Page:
Article De Nationale Franchise Gids: “Reinvestment obligation for franchisees has limits” – dated October 13, 2020 – mr. RCWL Albers

In practice, it often happens that franchisors choose to renew their franchise formula and the appropriate image. Remodeling, formula updates and reinvestments are a must for the further development of the formula. In the context of uniformity, it is also desirable that all franchisees conform to this. However, to what extent can a franchisor oblige? And what will change after the introduction of the Franchise Act?

Agreements too vague
Law or no law, the most important starting point in this remains the formulation of any agreements that the franchisor invokes. Without a clearly framed and unambiguous agreement (in the franchise agreement), there is a good chance that a franchisor is already blunt when it requests a franchisee to incur costs to (re-)invest. Particularly if this entails considerable costs, a formula that is too general is too vague to be enforceable.

No default franchisee
In a recent ruling by the judge in preliminary relief proceedings in Amsterdam, Blokker therefore ran into the lamp. The preliminary relief judge ruled that a Blokker franchisee is not obliged to renovate the store in accordance with the latest formula principles, as instructed by Blokker. Blokker had developed a new house style called “Alles in Huis” and stated that the franchisee is obliged to make the associated adjustments and investments. The judge ruled otherwise.

Because the franchisee refused, Blokker had terminated the franchise agreement, but the court ruled that Blokker was not entitled to do so. There was no breach of contract by the franchisee. According to the court, it was insufficient that the franchise agreement contained provisions that, in short, amount to the franchisee having to follow Blokker’s instructions and keeping his shop up-to-date.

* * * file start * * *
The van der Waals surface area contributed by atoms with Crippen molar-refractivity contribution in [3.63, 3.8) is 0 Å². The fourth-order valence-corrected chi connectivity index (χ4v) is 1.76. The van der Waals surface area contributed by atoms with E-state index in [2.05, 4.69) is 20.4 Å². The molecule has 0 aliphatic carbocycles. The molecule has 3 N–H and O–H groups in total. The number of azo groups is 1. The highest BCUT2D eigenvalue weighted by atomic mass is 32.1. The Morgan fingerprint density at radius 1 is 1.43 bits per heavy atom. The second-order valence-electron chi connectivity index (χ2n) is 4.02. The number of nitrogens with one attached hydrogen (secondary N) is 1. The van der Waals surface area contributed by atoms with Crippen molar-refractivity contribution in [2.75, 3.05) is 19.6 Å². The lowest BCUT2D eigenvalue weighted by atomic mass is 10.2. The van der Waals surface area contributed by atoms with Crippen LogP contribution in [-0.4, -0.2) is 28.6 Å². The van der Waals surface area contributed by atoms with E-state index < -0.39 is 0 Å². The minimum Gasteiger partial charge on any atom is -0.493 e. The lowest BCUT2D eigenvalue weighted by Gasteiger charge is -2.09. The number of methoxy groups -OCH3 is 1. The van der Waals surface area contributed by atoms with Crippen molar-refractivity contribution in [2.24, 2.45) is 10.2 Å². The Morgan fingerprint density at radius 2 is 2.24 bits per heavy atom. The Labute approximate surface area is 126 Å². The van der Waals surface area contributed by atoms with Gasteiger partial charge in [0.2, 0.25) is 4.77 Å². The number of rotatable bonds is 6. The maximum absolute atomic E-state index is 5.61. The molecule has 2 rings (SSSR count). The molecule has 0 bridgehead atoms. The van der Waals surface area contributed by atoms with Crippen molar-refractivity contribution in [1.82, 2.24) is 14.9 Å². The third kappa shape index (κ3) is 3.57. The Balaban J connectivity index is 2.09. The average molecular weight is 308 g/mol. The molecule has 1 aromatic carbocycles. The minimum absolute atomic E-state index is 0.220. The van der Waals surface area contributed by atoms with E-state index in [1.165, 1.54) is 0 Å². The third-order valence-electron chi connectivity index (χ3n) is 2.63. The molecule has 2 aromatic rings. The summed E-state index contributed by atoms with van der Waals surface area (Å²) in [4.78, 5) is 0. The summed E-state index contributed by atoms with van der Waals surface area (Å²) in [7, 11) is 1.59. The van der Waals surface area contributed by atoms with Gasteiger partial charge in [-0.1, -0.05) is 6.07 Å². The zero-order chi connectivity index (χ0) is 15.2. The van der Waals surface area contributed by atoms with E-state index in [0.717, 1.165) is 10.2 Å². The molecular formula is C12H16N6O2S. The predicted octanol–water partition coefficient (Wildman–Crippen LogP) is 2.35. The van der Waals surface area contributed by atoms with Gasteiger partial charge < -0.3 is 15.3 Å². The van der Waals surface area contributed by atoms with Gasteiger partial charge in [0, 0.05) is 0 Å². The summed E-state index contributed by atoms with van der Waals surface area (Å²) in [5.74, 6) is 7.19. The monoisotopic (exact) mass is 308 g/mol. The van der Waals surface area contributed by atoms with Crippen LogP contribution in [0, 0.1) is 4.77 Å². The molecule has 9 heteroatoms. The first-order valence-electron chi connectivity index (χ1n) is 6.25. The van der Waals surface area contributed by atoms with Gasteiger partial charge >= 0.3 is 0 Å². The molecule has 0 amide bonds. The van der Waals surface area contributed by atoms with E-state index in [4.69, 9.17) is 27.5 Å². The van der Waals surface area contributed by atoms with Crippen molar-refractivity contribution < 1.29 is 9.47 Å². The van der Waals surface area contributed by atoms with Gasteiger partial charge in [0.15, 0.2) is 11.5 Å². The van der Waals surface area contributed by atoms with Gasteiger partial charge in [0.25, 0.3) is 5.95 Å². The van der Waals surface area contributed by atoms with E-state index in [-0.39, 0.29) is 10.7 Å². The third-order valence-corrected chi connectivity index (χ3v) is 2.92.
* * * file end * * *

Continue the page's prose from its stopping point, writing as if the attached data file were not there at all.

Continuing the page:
A salient detail here is that the court refers to the Franchise Act, which is not yet applicable, in which the necessary provisions are made regarding the information to be provided by franchisors and the way in which the parties should treat each other.

The Franchise Act sets further limits
With the introduction of the Franchise Act, further restrictions are imposed on this. Pursuant to the Franchise Act, a franchisor must already obtain permission from the relevant franchisee (or the majority of all franchisees) when changing the formula if that change leads to an investment of, so to speak, a few euros.

Permission is only not required if the franchisor and the franchisee have jointly agreed that permission need not be requested below a certain amount (threshold value). These threshold values ​​may not be set unrealistically high, as is apparent from the Explanatory Memorandum to the Franchise Act. This is contrary to good franchising.

The relevant obligation under the Franchise Act applies directly to franchise agreements concluded after 1 January 2021. Existing franchise agreements must comply with this no later than 1 January 2023.

Franchisors are therefore well advised to make clear agreements with their franchisees in good time to prevent the uniformity of the formula from being compromised, because franchisees cannot simply be obliged to cooperate in a refresher. Particularly if the current provisions in this regard are unclear, diligence is required.

mr. RCWL Albers – Franchise Attorney
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